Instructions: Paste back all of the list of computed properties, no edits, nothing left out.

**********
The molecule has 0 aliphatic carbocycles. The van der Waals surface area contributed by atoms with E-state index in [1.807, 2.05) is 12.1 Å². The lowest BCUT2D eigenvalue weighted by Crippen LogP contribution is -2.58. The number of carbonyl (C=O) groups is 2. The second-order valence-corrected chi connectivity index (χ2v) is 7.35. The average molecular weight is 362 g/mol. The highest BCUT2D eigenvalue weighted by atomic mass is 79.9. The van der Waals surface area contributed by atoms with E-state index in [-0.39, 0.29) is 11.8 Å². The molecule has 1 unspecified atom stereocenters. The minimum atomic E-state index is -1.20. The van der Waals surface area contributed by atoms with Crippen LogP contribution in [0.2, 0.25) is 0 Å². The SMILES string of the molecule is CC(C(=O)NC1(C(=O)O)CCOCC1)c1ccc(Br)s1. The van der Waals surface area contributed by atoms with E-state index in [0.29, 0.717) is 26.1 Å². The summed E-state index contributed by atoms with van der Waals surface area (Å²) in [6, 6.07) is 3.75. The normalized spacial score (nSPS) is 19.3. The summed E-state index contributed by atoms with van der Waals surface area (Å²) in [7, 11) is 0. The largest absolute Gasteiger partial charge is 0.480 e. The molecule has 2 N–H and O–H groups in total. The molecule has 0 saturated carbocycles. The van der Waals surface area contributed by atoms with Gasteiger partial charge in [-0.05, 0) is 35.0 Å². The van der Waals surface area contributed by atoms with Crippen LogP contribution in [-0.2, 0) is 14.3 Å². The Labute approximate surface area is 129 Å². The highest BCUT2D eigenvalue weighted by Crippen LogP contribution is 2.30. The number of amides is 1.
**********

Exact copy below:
The molecule has 0 aliphatic carbocycles. The van der Waals surface area contributed by atoms with E-state index in [1.807, 2.05) is 12.1 Å². The lowest BCUT2D eigenvalue weighted by Crippen LogP contribution is -2.58. The number of carbonyl (C=O) groups is 2. The second-order valence-corrected chi connectivity index (χ2v) is 7.35. The average molecular weight is 362 g/mol. The highest BCUT2D eigenvalue weighted by atomic mass is 79.9. The van der Waals surface area contributed by atoms with E-state index in [-0.39, 0.29) is 11.8 Å². The molecule has 1 unspecified atom stereocenters. The minimum atomic E-state index is -1.20. The van der Waals surface area contributed by atoms with Crippen LogP contribution in [0.2, 0.25) is 0 Å². The SMILES string of the molecule is CC(C(=O)NC1(C(=O)O)CCOCC1)c1ccc(Br)s1. The van der Waals surface area contributed by atoms with E-state index in [0.29, 0.717) is 26.1 Å². The summed E-state index contributed by atoms with van der Waals surface area (Å²) in [6, 6.07) is 3.75. The normalized spacial score (nSPS) is 19.3. The summed E-state index contributed by atoms with van der Waals surface area (Å²) in [7, 11) is 0. The largest absolute Gasteiger partial charge is 0.480 e. The molecule has 2 N–H and O–H groups in total. The molecule has 0 saturated carbocycles. The van der Waals surface area contributed by atoms with Gasteiger partial charge in [-0.05, 0) is 35.0 Å². The van der Waals surface area contributed by atoms with Crippen LogP contribution in [-0.2, 0) is 14.3 Å². The Labute approximate surface area is 129 Å². The highest BCUT2D eigenvalue weighted by Crippen LogP contribution is 2.30. The number of amides is 1.